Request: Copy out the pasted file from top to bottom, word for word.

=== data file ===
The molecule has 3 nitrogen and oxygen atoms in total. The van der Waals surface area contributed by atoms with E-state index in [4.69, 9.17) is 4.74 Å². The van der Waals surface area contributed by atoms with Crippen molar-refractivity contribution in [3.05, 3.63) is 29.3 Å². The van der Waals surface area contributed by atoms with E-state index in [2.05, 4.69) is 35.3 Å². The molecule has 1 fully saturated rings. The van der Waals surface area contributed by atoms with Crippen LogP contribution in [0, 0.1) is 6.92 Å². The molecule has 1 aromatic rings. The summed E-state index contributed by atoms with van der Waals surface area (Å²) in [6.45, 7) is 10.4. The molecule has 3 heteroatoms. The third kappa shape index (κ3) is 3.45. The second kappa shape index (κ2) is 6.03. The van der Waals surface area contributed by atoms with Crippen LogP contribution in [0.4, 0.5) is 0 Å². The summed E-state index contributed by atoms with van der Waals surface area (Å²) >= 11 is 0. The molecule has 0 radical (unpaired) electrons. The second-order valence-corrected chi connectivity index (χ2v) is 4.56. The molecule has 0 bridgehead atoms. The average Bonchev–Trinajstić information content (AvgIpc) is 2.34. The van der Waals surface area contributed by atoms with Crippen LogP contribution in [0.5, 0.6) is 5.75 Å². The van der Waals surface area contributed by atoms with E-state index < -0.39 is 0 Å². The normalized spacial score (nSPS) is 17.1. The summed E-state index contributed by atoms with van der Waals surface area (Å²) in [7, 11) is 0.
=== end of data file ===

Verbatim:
The molecule has 3 nitrogen and oxygen atoms in total. The van der Waals surface area contributed by atoms with E-state index in [4.69, 9.17) is 4.74 Å². The van der Waals surface area contributed by atoms with Crippen molar-refractivity contribution in [3.05, 3.63) is 29.3 Å². The van der Waals surface area contributed by atoms with E-state index in [2.05, 4.69) is 35.3 Å². The molecule has 1 fully saturated rings. The van der Waals surface area contributed by atoms with Crippen LogP contribution in [0, 0.1) is 6.92 Å². The molecule has 1 aromatic rings. The summed E-state index contributed by atoms with van der Waals surface area (Å²) in [6.45, 7) is 10.4. The molecule has 3 heteroatoms. The third kappa shape index (κ3) is 3.45. The second kappa shape index (κ2) is 6.03. The van der Waals surface area contributed by atoms with Crippen LogP contribution in [0.4, 0.5) is 0 Å². The summed E-state index contributed by atoms with van der Waals surface area (Å²) >= 11 is 0. The molecule has 0 radical (unpaired) electrons. The second-order valence-corrected chi connectivity index (χ2v) is 4.56. The molecule has 0 bridgehead atoms. The average Bonchev–Trinajstić information content (AvgIpc) is 2.34. The van der Waals surface area contributed by atoms with Crippen LogP contribution in [0.5, 0.6) is 5.75 Å². The van der Waals surface area contributed by atoms with E-state index < -0.39 is 0 Å². The normalized spacial score (nSPS) is 17.1. The summed E-state index contributed by atoms with van der Waals surface area (Å²) in [7, 11) is 0.